OGR 23/01/2014Hey Ayunie,A Year 1 Facebook page? How enterprising! Good stuff - just keep it professional on there - no pictures of kittens wearing hats ;)Okay, so we've been having lots of discussion about this story and I think you're sorted, but now you've got to streamline your storytelling, and achieve more with less. It's reading as 'long' at the moment - probably too long in terms of the running time, so I think you need to start cutting the right kind of corners. For example:Act: combine the arts supplies scene with 'seeing the zoo' - so, he sees the zoo sign while he's still in the art supplies shop (as opposed to crossing some generic road). I also think you need to 'show' your character's thinking - which you can do very easily now he's looking at the zoo sign through the art supplies window; so, he looks at shelves of paintbrushes and sees the sign "Gold Standard Animal Bristles Brushes - Made From 100% Animal Hair" - then he looks out at the Zoo sign - and then back at the paintbrush sign; then he looks down at his own poor old brush and then we see him smile evilly. Think how Hitchcock would run those shots together to make sure we know exactly what the artist is thinking.ACT 2 needs to get much shorter and economic. Personally, I'd start ACT 2 by introducing the zookeeper right away - and have the artist setting up his easel from the zookeeper's point-of-view, so we already know that he is aware of the artist. He's not suspicious at this stage, it just makes sense to me to have the zookeeper in the same shot as the artist setting up - this way you get two scenes for the price of one - and it's this kind of visual economy you need to get clever with. I don't think you've got time to show us the artist observing and planning his crimes; you've got to get straight into it. How about doing it this way:ACT 2 begins with zookeeper watching artist get his easel out; zookeeper looks at his watch, which says 5.45pm. He looks at the zoo sign that says Zoo closes 6pm. The zookeeper shrugs and walks out of shot. You could do all this in the opening scene of ACT 2, which establishes the zookeeper, establishes his knowledge of the artist, and also establishes that the artist is coming to the zoo late so he can pinch stuff.Next shot - now the zookeeper has left; our artist friend pulls out a fishing rod (it's animation remember, the logic of this doesn't matter) with a big exaggerated hook on the end, and we see him cast it out and down into the enclosure. We hear a startled animal yelp, and then we see him reeling up the creature. I don't think at any point in your film we actually need to see an animal being harmed or how he removes the bristles or any of that. I think as he reels in the fishing line, but before we see what's on the end of it, you cut to the next scene.Next scene; artist in studio, cursing, looking at calendar date, stressed - the bristles aren't right etc.Next scene, should be a basic repeat of the first; the artist arrives at different enclosure, the zookeeper notices him, looks at his watch, it's 5.45pm - strange - he walks on, and then the artist pulls out the fishing line and casts it out again...Next scene: the artist snapping another paintbrush or whatever.Next scene - cut to newspaper headlines - 'More Animals Go Missing from Zoo.' etc. Here you can show newspaper images of the Zoo Keeper looking concerned, and pointing at empty enclosures or whatever.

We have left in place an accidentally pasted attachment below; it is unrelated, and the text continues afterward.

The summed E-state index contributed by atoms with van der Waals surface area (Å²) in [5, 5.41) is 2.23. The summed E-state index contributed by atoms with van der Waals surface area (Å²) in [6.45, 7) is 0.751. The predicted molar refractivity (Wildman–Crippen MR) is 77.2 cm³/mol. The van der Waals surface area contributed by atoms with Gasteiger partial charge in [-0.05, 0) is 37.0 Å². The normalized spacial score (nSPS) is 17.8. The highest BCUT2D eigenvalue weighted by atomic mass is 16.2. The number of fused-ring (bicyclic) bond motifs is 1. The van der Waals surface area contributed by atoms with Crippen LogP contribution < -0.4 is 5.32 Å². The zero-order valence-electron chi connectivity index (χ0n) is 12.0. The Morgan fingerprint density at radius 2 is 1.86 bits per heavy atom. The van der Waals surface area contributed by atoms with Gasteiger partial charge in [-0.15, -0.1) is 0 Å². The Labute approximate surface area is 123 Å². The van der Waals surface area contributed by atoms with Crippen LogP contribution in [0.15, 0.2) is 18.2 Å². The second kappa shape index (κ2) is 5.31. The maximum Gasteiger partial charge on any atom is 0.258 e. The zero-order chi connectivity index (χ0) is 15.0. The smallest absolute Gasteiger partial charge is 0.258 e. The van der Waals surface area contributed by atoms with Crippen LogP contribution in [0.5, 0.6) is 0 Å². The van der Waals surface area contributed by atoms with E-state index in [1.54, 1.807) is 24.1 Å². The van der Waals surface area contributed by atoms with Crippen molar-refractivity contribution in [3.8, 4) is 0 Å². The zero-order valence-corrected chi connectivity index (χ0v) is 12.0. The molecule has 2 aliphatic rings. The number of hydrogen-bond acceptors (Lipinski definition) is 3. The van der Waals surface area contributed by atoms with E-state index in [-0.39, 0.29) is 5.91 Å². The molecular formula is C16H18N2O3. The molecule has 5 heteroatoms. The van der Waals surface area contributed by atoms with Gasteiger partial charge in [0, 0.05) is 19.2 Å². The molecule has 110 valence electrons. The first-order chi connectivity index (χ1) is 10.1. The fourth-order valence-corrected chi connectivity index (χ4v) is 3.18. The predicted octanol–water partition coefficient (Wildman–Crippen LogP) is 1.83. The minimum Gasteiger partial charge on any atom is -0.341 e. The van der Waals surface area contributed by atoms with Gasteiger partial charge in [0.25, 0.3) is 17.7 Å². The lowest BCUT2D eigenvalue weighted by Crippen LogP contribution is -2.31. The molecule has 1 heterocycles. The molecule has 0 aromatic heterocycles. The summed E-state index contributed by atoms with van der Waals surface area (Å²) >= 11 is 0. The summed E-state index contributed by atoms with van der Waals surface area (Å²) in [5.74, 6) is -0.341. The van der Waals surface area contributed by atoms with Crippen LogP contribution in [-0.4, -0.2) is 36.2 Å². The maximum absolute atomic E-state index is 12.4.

ACT 3 - Zookeeper watches artist set-up, but this time waits; see's the fishing rod. ah ha! Confronts the artist; Confrontation depicted in shadow or in Psycho shower scene style cuts, thus confusing who is who. A man falls over into the enclosure with a blood curdling scream...Next scene: opening night of the exhibition; artist is happy, painting his perfect; people are taking pictures; the camera pulls out of the gallery, pulls out into the street, where we see a copy of a newspaper on the wet pavement outside - the front page of which shows the dead-zookeeper with half his moustache missing - The End!I'd suggest ending on this reveal is much stronger for the audience reaction than ending on the artist.What you need to do is take this treatment, and just look at each and everyway to do away with any surplus connecting scenes, and just make every moment push the story along. Your treatment can go both leaner and meaner. It might be easier now to even work this out through some thumbnailing and laying out scenes to their best effect.Oh - and personally, I think your artist should be dressed in black - and he should, in character design terms, be 'pointier' and more obviously a baddie...
*painting is perfect* - sorry!
Thanks Phil :) I have taken everything you said into account and I will work on it :) As for the Facebook page, it's only school related things are allowed :) Definitely no animals wearing hats, let alone kittens! Haha :D